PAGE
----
Raw IUE images suffer from geometric distortion introduced by the SEC vidicon cameras. The electrostatically-focused image section of the camera produces a pincushion distortion, while the magnetically-focused readout section produces an S-distortion. An important part of the processing for each image is compensation for these geometric distortions. Although the reduction of spectral images under the current software no longer includes the explicit generation of a geometrically corrected image (except as a step in the creation of dispersion constants from wavelength calibration images and intensity transfer functions (ITFs) from flat-field images - see Figure 1-1, and Sections 5 and 6 ), implicit compensation for the geometric distortion of the raw image is still required. To do this, positions of fiducial marks (reseaux) are used, as they have been in the past, to map the distortion across the image (see, for example, Thompson et al., 1980). In Section 4.2 details regarding the measurement and modeling of reseau motion are discussed, and in Sections 4.3 and 4.4 the methods used to parameterize the geometric distortion and compensate for it in production processing are presented.
The faceplate of each camera is etched with a square-grid pattern of 169 reseau marks arranged in 13 rows and 13 columns. The reseaux appear on images as occulted areas approximately 2-3 pixels wide spaced approximately 55 pixels apart (56-pixel separation for SWP, 55 pixels for LWP and LWR). According to the design specifications of the scientific instrument (GSFC System Design Report for the IUE, 1976), the placement of the reseau marks in a true square grid is accurate to within ± 0.005 mm, which corresponds to ± 0.14 pixels. Once the positions of the reseau marks are measured on raw images (approximately 129 of the 169 marks fall within the camera target area), the departure of the observed positions from their true locations is used to characterize the geometric distortion of the camera system.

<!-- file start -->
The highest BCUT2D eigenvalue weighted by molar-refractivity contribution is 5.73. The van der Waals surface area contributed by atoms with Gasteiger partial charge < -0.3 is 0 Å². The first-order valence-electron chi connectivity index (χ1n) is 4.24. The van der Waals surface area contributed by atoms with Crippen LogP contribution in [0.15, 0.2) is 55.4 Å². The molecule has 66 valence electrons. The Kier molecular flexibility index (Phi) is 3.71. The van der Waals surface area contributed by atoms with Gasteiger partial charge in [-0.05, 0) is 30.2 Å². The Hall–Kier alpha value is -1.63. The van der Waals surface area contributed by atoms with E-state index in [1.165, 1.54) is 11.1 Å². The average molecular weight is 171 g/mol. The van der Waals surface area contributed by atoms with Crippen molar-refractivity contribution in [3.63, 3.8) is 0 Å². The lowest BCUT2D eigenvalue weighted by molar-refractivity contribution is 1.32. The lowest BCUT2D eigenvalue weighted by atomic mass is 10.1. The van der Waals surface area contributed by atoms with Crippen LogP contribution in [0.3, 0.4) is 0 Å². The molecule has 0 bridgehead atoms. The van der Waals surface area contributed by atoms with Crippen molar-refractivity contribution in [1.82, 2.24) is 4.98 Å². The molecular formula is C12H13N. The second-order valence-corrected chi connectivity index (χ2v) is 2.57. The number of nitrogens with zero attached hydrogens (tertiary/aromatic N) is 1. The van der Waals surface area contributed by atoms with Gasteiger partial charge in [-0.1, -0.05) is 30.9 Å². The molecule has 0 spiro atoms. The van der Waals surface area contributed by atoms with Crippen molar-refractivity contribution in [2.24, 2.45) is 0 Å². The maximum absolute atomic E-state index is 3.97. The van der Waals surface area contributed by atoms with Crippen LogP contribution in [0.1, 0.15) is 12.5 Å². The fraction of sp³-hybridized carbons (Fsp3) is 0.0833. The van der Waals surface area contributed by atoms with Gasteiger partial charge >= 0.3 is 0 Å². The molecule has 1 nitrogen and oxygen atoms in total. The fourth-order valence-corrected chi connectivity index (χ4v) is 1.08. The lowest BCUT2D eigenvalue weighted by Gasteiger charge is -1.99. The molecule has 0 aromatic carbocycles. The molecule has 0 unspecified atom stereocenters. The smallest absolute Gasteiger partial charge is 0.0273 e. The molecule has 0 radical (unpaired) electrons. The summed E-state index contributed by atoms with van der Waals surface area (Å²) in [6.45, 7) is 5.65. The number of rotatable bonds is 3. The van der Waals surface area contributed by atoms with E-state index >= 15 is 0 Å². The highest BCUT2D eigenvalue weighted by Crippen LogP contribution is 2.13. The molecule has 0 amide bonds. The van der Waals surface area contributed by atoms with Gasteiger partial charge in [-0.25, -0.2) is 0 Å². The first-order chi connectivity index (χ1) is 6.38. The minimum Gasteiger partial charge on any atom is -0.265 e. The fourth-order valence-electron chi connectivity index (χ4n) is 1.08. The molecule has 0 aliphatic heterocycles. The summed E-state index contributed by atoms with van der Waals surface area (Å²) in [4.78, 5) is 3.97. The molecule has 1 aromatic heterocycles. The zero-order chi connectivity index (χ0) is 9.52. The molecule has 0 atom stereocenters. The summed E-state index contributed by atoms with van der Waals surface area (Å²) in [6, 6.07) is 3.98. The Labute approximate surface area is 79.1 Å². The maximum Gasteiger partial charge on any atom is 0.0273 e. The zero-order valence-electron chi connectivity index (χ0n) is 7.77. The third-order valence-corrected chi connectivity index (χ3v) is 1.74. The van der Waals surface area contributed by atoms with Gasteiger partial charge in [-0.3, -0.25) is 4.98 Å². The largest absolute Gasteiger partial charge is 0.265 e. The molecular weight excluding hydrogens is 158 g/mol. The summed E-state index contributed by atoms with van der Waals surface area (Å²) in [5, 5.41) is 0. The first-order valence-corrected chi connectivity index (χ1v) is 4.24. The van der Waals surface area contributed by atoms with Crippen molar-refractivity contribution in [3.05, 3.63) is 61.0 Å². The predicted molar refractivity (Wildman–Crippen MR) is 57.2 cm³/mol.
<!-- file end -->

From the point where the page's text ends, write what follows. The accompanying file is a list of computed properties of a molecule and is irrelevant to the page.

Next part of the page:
Because reseau marks are in general poorly visible on all data images except those with a substantial background level, information on reseau positions used to model the geometric distortion for production processing has standardly been obtained from measurements on flood-lamp exposures. Perry and Turnrose (1977) provide a detailed description of the two-dimensional cross-correlation search methods used to locate the position of individual reseau marks on such exposures. Improvements to software and procedures have been subsequently made which affect various aspects of the reseau measurement process and have been documented in Turnrose and Harvel (1982) and Turnrose, Thompson and Gass (1984). These improvements made it possible to measure reseaux on low dispersion (and to a certain extent high dispersion) wavelength calibration (WAVECAL) images and basically include improved starting search positions, smaller search areas, and the ability to "fill in" (using linear interpolation) reseau positions which are not measurable due to superimposed Pt-Ne emission lines. As a result, flat-field images are no longer used for monitoring reseau motion and WAVECAL images are geometrically corrected using reseau positions measured on the low dispersion WAVECAL images.
The above improvements also made it possible to expand the analysis of reseau motion to include reseaux measured on low dispersion spectral images when the background level is above approximately 40 DN. These new studies may ultimately change the methods for compensating for geometric distortion used in production processing (see Section 126.96.36.199.2).